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i know you can’t… but what if you could?

April 27, 2010

I spent last weekend with some amazing people at the National Speakers Association of Australia (NSAA) 2010 conference. I took pages and page of notes from some really diverse sessions but what struck me was the common themes that ran through pretty much all the presentations.

One that particularly resonated with me was the importance of being open to possibilities. Edward de Bono finished the conference program by leading a workshop on creativity. One of his key messages was that we are too quick to dismiss things that are “only possibilities”. We fail to even consider them and instead look for “solutions” that seem to offer us more certainty.

Mike Rayburn had opened the conference three days before with his amazing keynote that demonstrates the power of the question “What if?” I liked the way that he often prefaced his question with the words “I know you can’t, but...” because it removes our ability to object, to deny the possibility, by agreeing with our self-doubt – an intellectual tenkan. We are then more open to the question that follows – “but what if you could?” which creates space for the possible rather than just the certain.

Mike’s challenge to the audience to “write music that you can’t play” really captures the power those two simple words can have. Pretty much everyone I speak to has music inside them that they know they cannot play. They have a great idea for a  book – but they don’t know how to write one. They would love to continue their development an artist or an actor or a musician – but they don’t know how to make a living doing that sort of thing.

But what if they could? Using the cognitive surplus I mentioned in my last post they could create books and art and performances that would change people’s lives. Maybe even change the world.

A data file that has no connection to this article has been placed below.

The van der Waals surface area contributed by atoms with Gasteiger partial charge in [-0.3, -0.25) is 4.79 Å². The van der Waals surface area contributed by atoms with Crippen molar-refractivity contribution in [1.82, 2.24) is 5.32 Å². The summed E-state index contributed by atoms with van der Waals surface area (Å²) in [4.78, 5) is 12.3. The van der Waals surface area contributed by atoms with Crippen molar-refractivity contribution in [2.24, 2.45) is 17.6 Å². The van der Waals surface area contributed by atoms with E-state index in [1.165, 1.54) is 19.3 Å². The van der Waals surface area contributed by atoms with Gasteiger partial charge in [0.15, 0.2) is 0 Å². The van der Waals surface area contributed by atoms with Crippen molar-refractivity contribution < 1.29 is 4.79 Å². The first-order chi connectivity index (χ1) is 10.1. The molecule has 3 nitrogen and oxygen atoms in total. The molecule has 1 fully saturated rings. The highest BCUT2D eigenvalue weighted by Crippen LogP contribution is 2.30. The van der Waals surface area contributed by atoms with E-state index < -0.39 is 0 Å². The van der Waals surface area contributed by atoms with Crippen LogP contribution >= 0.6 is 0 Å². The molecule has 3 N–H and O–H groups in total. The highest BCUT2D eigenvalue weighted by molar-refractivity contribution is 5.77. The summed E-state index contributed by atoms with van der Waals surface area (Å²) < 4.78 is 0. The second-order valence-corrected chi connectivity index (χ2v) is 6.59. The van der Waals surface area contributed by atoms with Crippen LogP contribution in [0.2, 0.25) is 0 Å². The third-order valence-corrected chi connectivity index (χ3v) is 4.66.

I know what you are thinking. I should tell the truth and not mislead you. You want to say to me “If I was to apply the ‘what if?’ principle and just ‘be open to possibilities’, you can’t guarantee the music or book or art I create will change other people’s lives let alone change the world!

And you would be right. I can’t guarantee that.

I can guarantee one thing though – it will profoundly change your life, and that is a possibility I hope you are prepared to consider.

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3 Comments leave one →
  1. April 27, 2010 8:55 pm

    If you are interested in reading more about the NSAA conference you could read The Creative Pen blog here: http://www.thecreativepenn.com/2010/04/27/lessons-learned-national-speakers-convention-2010/

  2. paul manuell permalink
    April 27, 2010 9:20 pm

    Sounds like a great conference.

    I really like the old simple statement: If you think you can or you think you can’t you are right!

    Just wait until Jessica Watson gets back on dry land for a great example.

    Manuell

  3. April 29, 2010 7:28 am

    An excellent example Paul. She has already changed her life and probably the lives of a great many more who will have been inspired by her voyage. Just image what she will be able to do next!

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